Seattle is a gorgeous city - maybe not as heart-liftingly beautiful as the best of New Orleans or San Francisco (except maybe on days when the weather is clear enough for you to see the mountains, which might have been designed by Tolkien), but she's more pragmatic, with a quirky sense of humour, and doesn't seem to have a serious drinking problem or forget to take her meds. And walking through the city, you can suddenly find yourself in Wizard of the Pigeons
or a Shadowrun
game. Well, I
My first stop after I checked into the hostel and grabbed some lunch was Archie McPhee's
, after a leisurely stroll through the University District, past an erotic bakery, a bookstore that sold only poetry, a shop specializing in roller-skates for women, and various other businesses. (If you check a map, you'll see that this was something of a hike; Seattle's public transport system is so good that the people who work for it can't always remember where the buses go. If you want directions, much better to ask an Archie McPhee staffer.) I resisted the urge to buy an Edgar Allan Poe lunchbox, fugu mints or any Cthulhu-esque tentacles, settling for an Evolving Darwin figurine set and some wind-up sushi.
Those damn Edgar Allan Poe lunchboxes continued to haunt me as I visited Pike's Place Market, the scene of so many spectacular critical fails by my Shadowrun team. As a birthday present to myself, I treated myself to a meal of local seafood specialties at The Athenian and wandered down to Ye Olde Curiosity Shop
- an amazing combination of souvenir shop and wunderkammer
which features human mummies, a Fiji mermaid
, and other oddities. It would be an amazing place to visit under any circumstances, but it's also where Wizard of the Pigeons
(which I was re-reading) begins.
I'd been uncertain whether to revisit the Science Fiction Hall of Fame
, appropriately near the end of the monorail line in a building that looks like someone left Perth Arena in a microwave for too long (not that I think that would necessarily be a bad idea), but I was intrigued by the promise of new exhibits about horror film and fantasy. Unfortunately, this had squeezed the sf display into a smaller space, but there were still things there that were worth seeing, including some of Tolkien's papers and an interesting collection of props from movies and TV shows, including an early Dalek, lab equipment from Bride of Frankenstein
, Kirk's chair and an original tribble (both showing their age), Inigo Montoya's and Count Rugen's swords and the six-fingered glove, Mr Pointy, assorted rayguns and spaceship miniatures, a mask from Pan's Labyrinth
, and enough original outfits to make a cosplayer drool - Uhura's, Xena's, Jareth's, the Cowardly Lion's, and others. The horror section was devoted entirely to movies (unlike the sf, which pays tribute to authors and illustrators as well as film and tv), but that actually worked rather well: Roger Corman, Eli Roth and John Landis helped choose the classic films, the lighting and sound helped set the mood, and the exhibit on the importance of sound effects and music in horror films was quite brilliant. That said, I thought that a fair amount of space was wasted (though maybe kids would see it differently) and the best video presentation I saw there is available free on youtube:
After a visit to a comic shop, another trip through Pike Place Market, and a quick bite to eat at Ivar's, I returned to the hostel via Pioneer Square. I booked a train to Vancouver as late on Saturday as practical (one thing I'm learning on this trip is that arriving in new accommodation before check-in time can have mixed results), visited some more shops, and was on the waterfront for the first anniversary of the Big Wheel on the pier. So what? Not much, except that they had a live band, Creme Tangerine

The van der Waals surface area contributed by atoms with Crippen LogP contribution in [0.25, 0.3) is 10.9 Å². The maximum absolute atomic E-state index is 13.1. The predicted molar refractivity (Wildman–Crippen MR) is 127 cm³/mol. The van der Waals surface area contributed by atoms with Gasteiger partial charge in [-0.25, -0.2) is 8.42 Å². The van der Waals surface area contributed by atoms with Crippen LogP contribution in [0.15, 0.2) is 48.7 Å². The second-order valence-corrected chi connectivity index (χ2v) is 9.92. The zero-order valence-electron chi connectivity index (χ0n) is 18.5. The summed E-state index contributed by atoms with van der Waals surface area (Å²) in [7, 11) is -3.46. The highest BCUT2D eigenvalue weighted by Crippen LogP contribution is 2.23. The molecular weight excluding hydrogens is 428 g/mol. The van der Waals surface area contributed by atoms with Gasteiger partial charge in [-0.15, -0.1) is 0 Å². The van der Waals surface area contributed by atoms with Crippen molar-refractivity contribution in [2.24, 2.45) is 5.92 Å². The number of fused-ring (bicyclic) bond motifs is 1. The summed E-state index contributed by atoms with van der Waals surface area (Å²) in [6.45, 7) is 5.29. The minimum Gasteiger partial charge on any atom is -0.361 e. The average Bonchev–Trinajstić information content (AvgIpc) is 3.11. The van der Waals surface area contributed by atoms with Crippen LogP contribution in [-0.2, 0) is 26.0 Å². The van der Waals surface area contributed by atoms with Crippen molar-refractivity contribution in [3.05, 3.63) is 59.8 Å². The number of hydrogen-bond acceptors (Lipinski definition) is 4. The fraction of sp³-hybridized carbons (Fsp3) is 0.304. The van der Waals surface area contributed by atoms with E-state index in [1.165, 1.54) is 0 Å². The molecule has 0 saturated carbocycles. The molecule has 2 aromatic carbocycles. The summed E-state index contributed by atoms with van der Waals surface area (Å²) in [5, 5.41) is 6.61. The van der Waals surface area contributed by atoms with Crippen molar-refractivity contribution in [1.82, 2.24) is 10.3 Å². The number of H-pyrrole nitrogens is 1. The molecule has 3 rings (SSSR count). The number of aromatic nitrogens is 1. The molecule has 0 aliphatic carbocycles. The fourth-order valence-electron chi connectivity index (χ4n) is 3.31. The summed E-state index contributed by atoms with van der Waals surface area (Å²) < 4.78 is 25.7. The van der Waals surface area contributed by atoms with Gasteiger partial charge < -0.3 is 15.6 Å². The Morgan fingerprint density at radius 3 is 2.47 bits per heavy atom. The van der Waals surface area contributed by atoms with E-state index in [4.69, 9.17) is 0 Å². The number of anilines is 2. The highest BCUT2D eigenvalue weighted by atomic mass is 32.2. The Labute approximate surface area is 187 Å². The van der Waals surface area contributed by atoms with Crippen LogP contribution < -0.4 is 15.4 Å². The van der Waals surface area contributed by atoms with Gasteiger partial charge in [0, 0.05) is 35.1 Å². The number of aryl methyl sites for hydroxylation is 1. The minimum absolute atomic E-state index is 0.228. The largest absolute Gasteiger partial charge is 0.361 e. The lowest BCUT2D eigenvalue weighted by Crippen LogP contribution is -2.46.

, doing Beatles covers, and people were dancing on boardwalk. Dancing badly, for the most part, but obviously enjoying themselves too much to care. I don't know whether they were tourists or locals, but it didn't matter: it was a warm, sunny day, and there was free music, and they were making the most of it.
I decided to have a real dinner in Chinatown rather than eat on the train, and while the dinner at Ho Ho Seafood Restaurant was undeniably good, service could have been faster, and I caught the train with literally two minutes to spare. I'm not sure why there was two US dollars in my hand when I reached my seat rather than the bottle of peach tea I'd had when I'd grabbed my bag from the hostel, and I'd also managed to lose my Blade Runner umbrella
, but at least I still had my bags and my passport.
I'm mildly miffed about the umbrella, but I hadn't realized when I ordered it that it was slightly too long to fit in my travel pack and would have to be carried everywhere I went, so I probably won't buy a replacement unless I see one in Tokyo. I'm more annoyed about having lost my reading glasses somewhere between San Francisco and Seattle, which meant that I had to use a pocket magnifier to read the instructions in my phone manual when I ran out of credit because they were charging me for calls I received
. And I'm still trying to deal with travel and accommodation problems caused by the Calgary floods, and suffering the effects of post-con lurgie. So it hasn't all been plain sailing, but the good has far outweighed the bad.
On the train to Vancouver, the sunset was such a gorgeous shade of salmon that even the locals were out taking photos (as was everyone in my carriage). I haven't seen much of the city yet, but the hostel seems to be in the equivalent of Northbridge, surrounded by nightclubs and cheap late-night take-away places, and the bed in my small private room is very comfortable. So things are looking good.